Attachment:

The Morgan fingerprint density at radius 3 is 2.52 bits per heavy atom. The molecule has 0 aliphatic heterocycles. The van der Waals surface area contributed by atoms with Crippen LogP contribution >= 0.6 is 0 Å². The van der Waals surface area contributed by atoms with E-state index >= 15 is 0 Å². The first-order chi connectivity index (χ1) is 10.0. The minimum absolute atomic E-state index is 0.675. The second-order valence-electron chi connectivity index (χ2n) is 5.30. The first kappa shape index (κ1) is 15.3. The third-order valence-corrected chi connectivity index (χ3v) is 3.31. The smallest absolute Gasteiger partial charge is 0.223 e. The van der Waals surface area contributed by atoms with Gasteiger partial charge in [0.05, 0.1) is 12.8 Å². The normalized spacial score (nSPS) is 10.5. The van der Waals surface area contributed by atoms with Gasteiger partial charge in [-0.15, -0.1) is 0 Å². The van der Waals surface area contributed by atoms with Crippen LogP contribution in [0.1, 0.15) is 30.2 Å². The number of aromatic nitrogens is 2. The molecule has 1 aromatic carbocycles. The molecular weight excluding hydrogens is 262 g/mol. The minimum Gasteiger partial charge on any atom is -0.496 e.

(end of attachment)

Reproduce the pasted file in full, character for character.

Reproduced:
The Morgan fingerprint density at radius 3 is 2.52 bits per heavy atom. The molecule has 0 aliphatic heterocycles. The van der Waals surface area contributed by atoms with Crippen LogP contribution >= 0.6 is 0 Å². The van der Waals surface area contributed by atoms with E-state index >= 15 is 0 Å². The first-order chi connectivity index (χ1) is 10.0. The minimum absolute atomic E-state index is 0.675. The second-order valence-electron chi connectivity index (χ2n) is 5.30. The first kappa shape index (κ1) is 15.3. The third-order valence-corrected chi connectivity index (χ3v) is 3.31. The smallest absolute Gasteiger partial charge is 0.223 e. The van der Waals surface area contributed by atoms with Gasteiger partial charge in [0.05, 0.1) is 12.8 Å². The normalized spacial score (nSPS) is 10.5. The van der Waals surface area contributed by atoms with Gasteiger partial charge in [-0.15, -0.1) is 0 Å². The van der Waals surface area contributed by atoms with Crippen LogP contribution in [0.1, 0.15) is 30.2 Å². The number of aromatic nitrogens is 2. The molecule has 1 aromatic carbocycles. The molecular weight excluding hydrogens is 262 g/mol. The minimum Gasteiger partial charge on any atom is -0.496 e.